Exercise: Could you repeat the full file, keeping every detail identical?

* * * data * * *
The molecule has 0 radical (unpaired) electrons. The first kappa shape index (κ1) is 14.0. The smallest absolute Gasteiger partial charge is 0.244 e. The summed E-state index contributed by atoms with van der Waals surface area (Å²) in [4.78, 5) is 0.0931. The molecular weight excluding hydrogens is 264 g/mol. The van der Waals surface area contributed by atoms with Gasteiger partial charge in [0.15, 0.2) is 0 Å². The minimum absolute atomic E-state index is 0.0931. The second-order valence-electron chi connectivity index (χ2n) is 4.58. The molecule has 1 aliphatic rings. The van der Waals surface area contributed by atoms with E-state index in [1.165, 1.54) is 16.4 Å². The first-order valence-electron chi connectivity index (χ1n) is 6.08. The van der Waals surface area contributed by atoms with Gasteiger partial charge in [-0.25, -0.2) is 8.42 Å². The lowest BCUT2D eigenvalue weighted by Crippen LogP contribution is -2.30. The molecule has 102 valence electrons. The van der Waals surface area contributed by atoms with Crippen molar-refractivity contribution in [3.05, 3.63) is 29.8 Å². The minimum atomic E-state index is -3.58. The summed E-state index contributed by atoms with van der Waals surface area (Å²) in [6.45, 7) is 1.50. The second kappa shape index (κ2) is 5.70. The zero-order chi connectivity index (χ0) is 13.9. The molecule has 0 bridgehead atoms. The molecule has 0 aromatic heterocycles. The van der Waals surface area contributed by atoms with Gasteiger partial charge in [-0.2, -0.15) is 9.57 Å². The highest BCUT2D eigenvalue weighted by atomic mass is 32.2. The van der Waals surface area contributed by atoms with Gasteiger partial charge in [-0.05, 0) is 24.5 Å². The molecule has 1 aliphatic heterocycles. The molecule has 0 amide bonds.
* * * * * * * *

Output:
The molecule has 0 radical (unpaired) electrons. The first kappa shape index (κ1) is 14.0. The smallest absolute Gasteiger partial charge is 0.244 e. The summed E-state index contributed by atoms with van der Waals surface area (Å²) in [4.78, 5) is 0.0931. The molecular weight excluding hydrogens is 264 g/mol. The van der Waals surface area contributed by atoms with Gasteiger partial charge in [0.15, 0.2) is 0 Å². The minimum absolute atomic E-state index is 0.0931. The second-order valence-electron chi connectivity index (χ2n) is 4.58. The molecule has 1 aliphatic rings. The van der Waals surface area contributed by atoms with E-state index in [1.165, 1.54) is 16.4 Å². The first-order valence-electron chi connectivity index (χ1n) is 6.08. The van der Waals surface area contributed by atoms with Gasteiger partial charge in [-0.25, -0.2) is 8.42 Å². The lowest BCUT2D eigenvalue weighted by Crippen LogP contribution is -2.30. The molecule has 102 valence electrons. The van der Waals surface area contributed by atoms with Crippen molar-refractivity contribution in [3.05, 3.63) is 29.8 Å². The minimum atomic E-state index is -3.58. The summed E-state index contributed by atoms with van der Waals surface area (Å²) in [6.45, 7) is 1.50. The second kappa shape index (κ2) is 5.70. The zero-order chi connectivity index (χ0) is 13.9. The molecule has 0 bridgehead atoms. The molecule has 0 aromatic heterocycles. The van der Waals surface area contributed by atoms with Gasteiger partial charge in [-0.2, -0.15) is 9.57 Å². The highest BCUT2D eigenvalue weighted by atomic mass is 32.2. The van der Waals surface area contributed by atoms with Gasteiger partial charge in [-0.05, 0) is 24.5 Å². The molecule has 1 aliphatic heterocycles. The molecule has 0 amide bonds.